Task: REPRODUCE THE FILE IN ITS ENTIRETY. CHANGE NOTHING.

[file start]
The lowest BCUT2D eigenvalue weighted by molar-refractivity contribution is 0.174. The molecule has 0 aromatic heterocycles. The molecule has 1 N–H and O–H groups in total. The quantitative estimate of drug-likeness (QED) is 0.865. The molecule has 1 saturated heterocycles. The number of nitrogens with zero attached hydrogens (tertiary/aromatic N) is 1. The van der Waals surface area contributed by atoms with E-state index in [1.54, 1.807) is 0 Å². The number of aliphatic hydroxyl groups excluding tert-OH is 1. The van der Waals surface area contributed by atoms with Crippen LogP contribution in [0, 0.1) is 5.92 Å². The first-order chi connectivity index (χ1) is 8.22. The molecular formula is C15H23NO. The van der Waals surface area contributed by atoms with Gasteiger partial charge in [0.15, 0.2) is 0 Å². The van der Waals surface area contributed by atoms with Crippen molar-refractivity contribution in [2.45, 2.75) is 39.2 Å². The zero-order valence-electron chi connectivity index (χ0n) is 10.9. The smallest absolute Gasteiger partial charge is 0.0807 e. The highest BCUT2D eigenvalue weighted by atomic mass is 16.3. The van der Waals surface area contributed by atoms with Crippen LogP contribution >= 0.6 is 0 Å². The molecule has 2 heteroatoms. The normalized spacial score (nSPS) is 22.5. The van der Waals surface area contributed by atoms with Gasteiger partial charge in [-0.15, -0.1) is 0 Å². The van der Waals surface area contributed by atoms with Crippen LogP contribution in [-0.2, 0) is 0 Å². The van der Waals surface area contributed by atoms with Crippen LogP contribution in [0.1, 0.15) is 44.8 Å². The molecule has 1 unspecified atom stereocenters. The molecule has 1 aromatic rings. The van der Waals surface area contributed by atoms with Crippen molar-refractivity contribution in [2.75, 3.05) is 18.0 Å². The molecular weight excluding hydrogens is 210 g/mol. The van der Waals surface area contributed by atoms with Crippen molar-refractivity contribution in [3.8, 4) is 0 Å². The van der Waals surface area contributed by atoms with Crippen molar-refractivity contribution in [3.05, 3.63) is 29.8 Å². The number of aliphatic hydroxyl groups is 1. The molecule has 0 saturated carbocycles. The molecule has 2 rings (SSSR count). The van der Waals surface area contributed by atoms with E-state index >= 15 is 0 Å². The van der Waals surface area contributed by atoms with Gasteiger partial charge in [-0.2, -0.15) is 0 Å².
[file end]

The lowest BCUT2D eigenvalue weighted by molar-refractivity contribution is 0.174. The molecule has 0 aromatic heterocycles. The molecule has 1 N–H and O–H groups in total. The quantitative estimate of drug-likeness (QED) is 0.865. The molecule has 1 saturated heterocycles. The number of nitrogens with zero attached hydrogens (tertiary/aromatic N) is 1. The van der Waals surface area contributed by atoms with E-state index in [1.54, 1.807) is 0 Å². The number of aliphatic hydroxyl groups excluding tert-OH is 1. The van der Waals surface area contributed by atoms with Crippen LogP contribution in [0, 0.1) is 5.92 Å². The first-order chi connectivity index (χ1) is 8.22. The molecular formula is C15H23NO. The van der Waals surface area contributed by atoms with Gasteiger partial charge in [0.15, 0.2) is 0 Å². The van der Waals surface area contributed by atoms with Crippen molar-refractivity contribution in [2.45, 2.75) is 39.2 Å². The zero-order valence-electron chi connectivity index (χ0n) is 10.9. The smallest absolute Gasteiger partial charge is 0.0807 e. The highest BCUT2D eigenvalue weighted by atomic mass is 16.3. The van der Waals surface area contributed by atoms with Crippen LogP contribution >= 0.6 is 0 Å². The molecule has 2 heteroatoms. The normalized spacial score (nSPS) is 22.5. The van der Waals surface area contributed by atoms with Gasteiger partial charge in [-0.15, -0.1) is 0 Å². The van der Waals surface area contributed by atoms with Crippen LogP contribution in [-0.2, 0) is 0 Å². The van der Waals surface area contributed by atoms with Crippen LogP contribution in [0.1, 0.15) is 44.8 Å². The molecule has 1 unspecified atom stereocenters. The molecule has 1 aromatic rings. The van der Waals surface area contributed by atoms with Crippen molar-refractivity contribution in [2.75, 3.05) is 18.0 Å². The molecular weight excluding hydrogens is 210 g/mol. The van der Waals surface area contributed by atoms with Crippen molar-refractivity contribution in [3.8, 4) is 0 Å². The van der Waals surface area contributed by atoms with Crippen molar-refractivity contribution in [3.05, 3.63) is 29.8 Å². The number of aliphatic hydroxyl groups is 1. The molecule has 0 saturated carbocycles. The molecule has 2 rings (SSSR count). The van der Waals surface area contributed by atoms with E-state index >= 15 is 0 Å². The van der Waals surface area contributed by atoms with Gasteiger partial charge in [-0.2, -0.15) is 0 Å².